Manufacturing Truth: The Documentary Moment in Early Soviet Culture

Overview

The Bolshevik Revolution uprooted not only the social and political systems of the Russian Empire, but existing artistic institutions and traditions as well. Following the revolution, Soviet artists working in all different media had to respond to the urgent problem of how to make art relevant, even essential, to the revolutionary project undertaken by the Bolshevik Party. Focusing on the years 1921–1934, Manufacturing Truth explores the great upsurge in documentary methods and approaches in the arts and reveals ...

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Overview

The Bolshevik Revolution uprooted not only the social and political systems of the Russian Empire, but existing artistic institutions and traditions as well. Following the revolution, Soviet artists working in all different media had to respond to the urgent problem of how to make art relevant, even essential, to the revolutionary project undertaken by the Bolshevik Party. Focusing on the years 1921–1934, Manufacturing Truth explores the great upsurge in documentary methods and approaches in the arts and reveals how the documentary impulse influenced the development of Stalinist culture. Documentary approaches in literature and film became a central means for redefining the role of the artist, of art itself, and of the institution of art in the new post-revolutionary Soviet society.

The documentary impulse offered theorists and practitioners from a wide variety of artistic factions an opportunity to make their art relevant to the revolutionary project. Participation in this trend was supported not only by the avant-garde, which initiated it, but by representatives of artistic movements across the political and stylistic spectrum, in a variety of media. In using documents and documentary methods, writers and filmmakers of the era imparted to their artistic work a kind of authenticity, conveying a sense that they were producing an objective record of a reality that was being rapidly and radically transformed. At the same time, through the act of recording the building of socialism they became participants in the process, thus responding to a perceived historical imperative.

As Soviet artists struggled toward the objectivity of historical processes, however, the tension between the two competing aspects of the documentary impulse—its evidentiary quality (“fact”) and its discursive quality (“artifact”)—grew into a contradiction. The anxiety of Soviet authors to be relevant to the revolution led them to the near effacement of authorship itself. Papazian analyzes the works of Sergei Tretiakov, Dziga Vertov, Maxim Gorky, and Mikhail Zoshchenko to reveal how the documentary impulse defined each author’s individual artistic trajectory and led him inexorably to the socialist realist aesthetic.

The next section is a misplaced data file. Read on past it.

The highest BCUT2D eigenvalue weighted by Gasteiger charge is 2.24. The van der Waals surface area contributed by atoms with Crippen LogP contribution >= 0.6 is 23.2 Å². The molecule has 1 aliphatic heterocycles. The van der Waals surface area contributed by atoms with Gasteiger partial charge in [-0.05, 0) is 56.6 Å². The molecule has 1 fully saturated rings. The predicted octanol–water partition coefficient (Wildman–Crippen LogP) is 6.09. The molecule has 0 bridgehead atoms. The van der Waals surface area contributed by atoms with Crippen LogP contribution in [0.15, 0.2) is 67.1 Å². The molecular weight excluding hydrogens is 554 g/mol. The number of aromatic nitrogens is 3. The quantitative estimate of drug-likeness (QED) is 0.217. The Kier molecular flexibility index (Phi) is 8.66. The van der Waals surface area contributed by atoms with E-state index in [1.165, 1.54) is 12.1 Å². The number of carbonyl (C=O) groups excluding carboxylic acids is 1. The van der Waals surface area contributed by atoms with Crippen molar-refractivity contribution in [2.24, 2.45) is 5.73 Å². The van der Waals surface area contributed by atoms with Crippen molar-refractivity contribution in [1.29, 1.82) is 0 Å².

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Editorial Reviews

From the Publisher

“Very stimulating … well-written, deeply researched, theoretically sophisticated and evincing tremendous knowledge of both its topic and of scholarly literature written across eight decades in several different national contexts.”—John MacKay, Yale University

“Well-written, well-argued, and well-researched ... as engaging as it is informative.”—Denise J. Youngblood, University of Vermont

“Wonderfully stimulating. Papazian demonstrates that the idea of documenting the present with an eye on both the future and the past would become inherently subversive in a political order whose chiefs insisted on continually rewriting history.”—Jeffrey Brooks, Johns Hopkins University

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Product Details

  • ISBN-13: 9780875803890
  • Publisher: Northern Illinois University Press
  • Publication date: 10/20/2008
  • Edition description: 1
  • Pages: 296
  • Product dimensions: 6.20 (w) x 9.30 (h) x 1.00 (d)

Meet the Author

Elizabeth Astrid Papazian is Associate Professor of Russian at the University of Maryland, College Park.

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Table of Contents


Table of Contents

List of Illustrations
Acknowledgments
Introduction--Authors as Engineers: The Documentary Moment
Chapter One--Operative Mode: Sergei Tretiakov's Art of Fact
Chapter Two--Technological Mode: Dziga Vertov and Kino-Communication
Chapter Three--Realist Mode: Maksim Gorky, the Truth, and the Collective
Chapter Four--Ironic Mode: Mikhail Zoshchenko's Reconstruction of the Reader
Conclusion--A New Documentary Moment?
Terms and Abbreviations
Notes
Works Cited
Index

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